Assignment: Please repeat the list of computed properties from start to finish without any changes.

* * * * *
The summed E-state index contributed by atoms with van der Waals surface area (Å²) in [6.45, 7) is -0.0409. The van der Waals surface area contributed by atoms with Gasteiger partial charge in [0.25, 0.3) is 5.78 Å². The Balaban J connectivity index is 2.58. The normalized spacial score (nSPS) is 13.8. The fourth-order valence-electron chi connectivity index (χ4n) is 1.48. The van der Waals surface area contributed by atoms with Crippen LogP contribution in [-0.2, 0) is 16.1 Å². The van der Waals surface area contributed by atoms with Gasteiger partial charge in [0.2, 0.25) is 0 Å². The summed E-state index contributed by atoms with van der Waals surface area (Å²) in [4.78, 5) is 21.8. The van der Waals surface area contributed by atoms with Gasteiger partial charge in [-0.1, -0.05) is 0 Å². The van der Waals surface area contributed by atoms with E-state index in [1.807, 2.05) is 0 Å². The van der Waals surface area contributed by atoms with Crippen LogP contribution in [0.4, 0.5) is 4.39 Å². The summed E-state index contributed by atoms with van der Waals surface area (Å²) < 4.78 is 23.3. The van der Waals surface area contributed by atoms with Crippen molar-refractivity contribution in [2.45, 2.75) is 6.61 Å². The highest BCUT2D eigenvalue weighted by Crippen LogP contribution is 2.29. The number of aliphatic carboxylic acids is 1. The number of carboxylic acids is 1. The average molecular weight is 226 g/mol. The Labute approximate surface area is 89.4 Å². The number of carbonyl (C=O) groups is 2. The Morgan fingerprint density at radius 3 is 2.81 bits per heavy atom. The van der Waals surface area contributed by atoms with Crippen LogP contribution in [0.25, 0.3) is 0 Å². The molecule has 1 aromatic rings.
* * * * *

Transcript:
The summed E-state index contributed by atoms with van der Waals surface area (Å²) in [6.45, 7) is -0.0409. The van der Waals surface area contributed by atoms with Gasteiger partial charge in [0.25, 0.3) is 5.78 Å². The Balaban J connectivity index is 2.58. The normalized spacial score (nSPS) is 13.8. The fourth-order valence-electron chi connectivity index (χ4n) is 1.48. The van der Waals surface area contributed by atoms with Crippen LogP contribution in [-0.2, 0) is 16.1 Å². The van der Waals surface area contributed by atoms with Gasteiger partial charge in [0.2, 0.25) is 0 Å². The summed E-state index contributed by atoms with van der Waals surface area (Å²) in [4.78, 5) is 21.8. The van der Waals surface area contributed by atoms with Gasteiger partial charge in [-0.1, -0.05) is 0 Å². The van der Waals surface area contributed by atoms with E-state index in [1.807, 2.05) is 0 Å². The van der Waals surface area contributed by atoms with Crippen LogP contribution in [0.4, 0.5) is 4.39 Å². The summed E-state index contributed by atoms with van der Waals surface area (Å²) < 4.78 is 23.3. The van der Waals surface area contributed by atoms with Crippen molar-refractivity contribution in [2.45, 2.75) is 6.61 Å². The highest BCUT2D eigenvalue weighted by Crippen LogP contribution is 2.29. The number of aliphatic carboxylic acids is 1. The number of carboxylic acids is 1. The average molecular weight is 226 g/mol. The Labute approximate surface area is 89.4 Å². The number of carbonyl (C=O) groups is 2. The Morgan fingerprint density at radius 3 is 2.81 bits per heavy atom. The van der Waals surface area contributed by atoms with Crippen LogP contribution in [0.25, 0.3) is 0 Å². The molecule has 1 aromatic rings.